Posted 26 September 2022
Overview: Competing policy measures leave markets fearful
The last two weeks have been sobering for investors world-wide, with all major markets (including bond markets) falling between 5% and 10%. The summer rally, which many hoped meant the worst inflationary headwinds were behind us, faded after the late-August meeting of central bankers where they confirmed their resolve to continue on their monetary tightening course. Markets have also come to terms with politicians’ actions to counter rising economic headwinds at almost complete odds with decades of fiscal prudence. If that were not enough, a cornered Vladmir Putin cranked up his war rhetoric, increasing the likelihood of much longer-lasting geopolitical uncertainty. It is not surprising investors have felt uncertainty rising and are inclined to reduce their market risk exposures.
It appears this downcycle has not reached its trough yet. However, several elements of the downdraft headwinds have gone beyond their lows and point toward markets reaching the capitulation level sooner rather than later. The energy price shock is receding as the price of oil continues to fall, and is now trading a good 40% lower than at its peak. Meanwhile, fiscal countermeasures announced across wider European markets should soften the blow, for consumers and also businesses. Whether the aggressive fiscal counter-cyclical measures announced by the UK’s new Chancellor – the most generous consumer and business energy support subsidies across Europe and the largest package of tax cuts in 40 years – will arrest the UK’s current decline toward recession is questionable. We note this fiscal largesse also stands in stark contrast to the austerity that followed the Global Financial Crisis (GFC) and led to a decade of subdued growth. One consequence from it is all but certain though: the feared decline in corporate earnings, and thus the running dry of stock market ‘fuel’, should be smaller than previously feared.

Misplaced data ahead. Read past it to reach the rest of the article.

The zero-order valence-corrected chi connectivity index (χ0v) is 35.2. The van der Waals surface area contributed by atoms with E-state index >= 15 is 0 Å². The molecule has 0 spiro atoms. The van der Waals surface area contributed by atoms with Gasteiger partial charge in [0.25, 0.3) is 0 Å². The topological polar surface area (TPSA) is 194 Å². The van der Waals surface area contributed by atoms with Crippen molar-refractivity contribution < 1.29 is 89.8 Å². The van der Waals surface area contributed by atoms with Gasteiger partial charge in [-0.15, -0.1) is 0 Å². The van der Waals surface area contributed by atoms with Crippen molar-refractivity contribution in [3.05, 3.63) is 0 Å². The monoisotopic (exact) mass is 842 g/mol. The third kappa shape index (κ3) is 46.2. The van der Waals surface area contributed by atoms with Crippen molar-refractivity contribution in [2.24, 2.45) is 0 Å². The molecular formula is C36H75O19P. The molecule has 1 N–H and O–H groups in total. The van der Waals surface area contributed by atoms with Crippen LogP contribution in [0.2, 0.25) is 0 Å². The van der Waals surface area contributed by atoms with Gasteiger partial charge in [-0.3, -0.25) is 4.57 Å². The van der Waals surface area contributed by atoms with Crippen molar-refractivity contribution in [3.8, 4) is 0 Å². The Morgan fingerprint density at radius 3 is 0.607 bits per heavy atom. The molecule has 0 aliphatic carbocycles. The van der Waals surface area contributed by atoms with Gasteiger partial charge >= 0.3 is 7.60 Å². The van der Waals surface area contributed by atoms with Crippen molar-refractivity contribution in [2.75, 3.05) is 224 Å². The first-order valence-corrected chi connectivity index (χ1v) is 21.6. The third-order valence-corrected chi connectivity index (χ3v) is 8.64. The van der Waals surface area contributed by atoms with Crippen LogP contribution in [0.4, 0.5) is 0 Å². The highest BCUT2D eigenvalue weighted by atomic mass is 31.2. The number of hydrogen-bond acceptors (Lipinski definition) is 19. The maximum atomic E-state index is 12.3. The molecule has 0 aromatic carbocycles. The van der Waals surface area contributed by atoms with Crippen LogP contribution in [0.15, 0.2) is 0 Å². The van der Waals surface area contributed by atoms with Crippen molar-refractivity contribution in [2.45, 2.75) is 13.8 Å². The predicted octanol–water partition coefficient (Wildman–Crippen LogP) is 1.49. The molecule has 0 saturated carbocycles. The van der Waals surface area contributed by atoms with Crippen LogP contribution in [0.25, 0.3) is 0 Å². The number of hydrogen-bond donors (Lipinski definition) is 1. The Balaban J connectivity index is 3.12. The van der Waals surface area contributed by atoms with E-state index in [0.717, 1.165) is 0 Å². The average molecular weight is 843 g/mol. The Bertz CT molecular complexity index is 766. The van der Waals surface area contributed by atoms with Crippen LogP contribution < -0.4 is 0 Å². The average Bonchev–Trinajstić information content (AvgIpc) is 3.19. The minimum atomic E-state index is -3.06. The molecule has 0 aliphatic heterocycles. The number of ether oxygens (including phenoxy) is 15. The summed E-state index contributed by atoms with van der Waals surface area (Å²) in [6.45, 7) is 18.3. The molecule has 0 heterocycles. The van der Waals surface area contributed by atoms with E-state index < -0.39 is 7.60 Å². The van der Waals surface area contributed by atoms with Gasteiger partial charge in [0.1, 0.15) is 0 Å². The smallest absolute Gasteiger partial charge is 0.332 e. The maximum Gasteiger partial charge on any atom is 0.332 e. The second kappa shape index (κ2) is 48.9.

Markets are right to accept that we are not out of the woods yet, but we think this latest bout of downdraft is getting us increasingly closer towards capitulation and (usually) the turning point. Against this backdrop, it is essential for investors to hold their nerve and not risk missing the onset of the recovery rally. History suggests that, once markets touch their lows, the rebound is sharp, powerful and often pre-loaded with the bulk of the returns of the next bull market. This time, being ‘in the market’ may prove even more crucial given higher interest rates and bond yields may well lead to overall lower average return levels during the next cycle.
Utility companies suffering an identity crisis
Germany is feeling Russia’s gas supply squeeze more than anywhere else, and Europe’s largest economy is set to ration heat and power this winter. Last Wednesday, the German government reached a deal to nationalise Uniper, its largest natural gas provider. Germany will buy the 56% share held by Finnish state-owned company Fortum for €500 million – leaving the government with a 98.5% stake. The fallout from Russia’s invasion of Ukraine is clearly a big driving factor – shaking up the structure of European and global energy markets, with an underlying trend towards renewable energy sources. Uniper came about from EON’s pooling of old coal and gas assets in 2016, which was itself a result of the German government’s strategic shift to wind and solar energy production. The underinvestment in traditional utilities left the sector vulnerable, a problem exposed by Russia’s halting of gas supplies.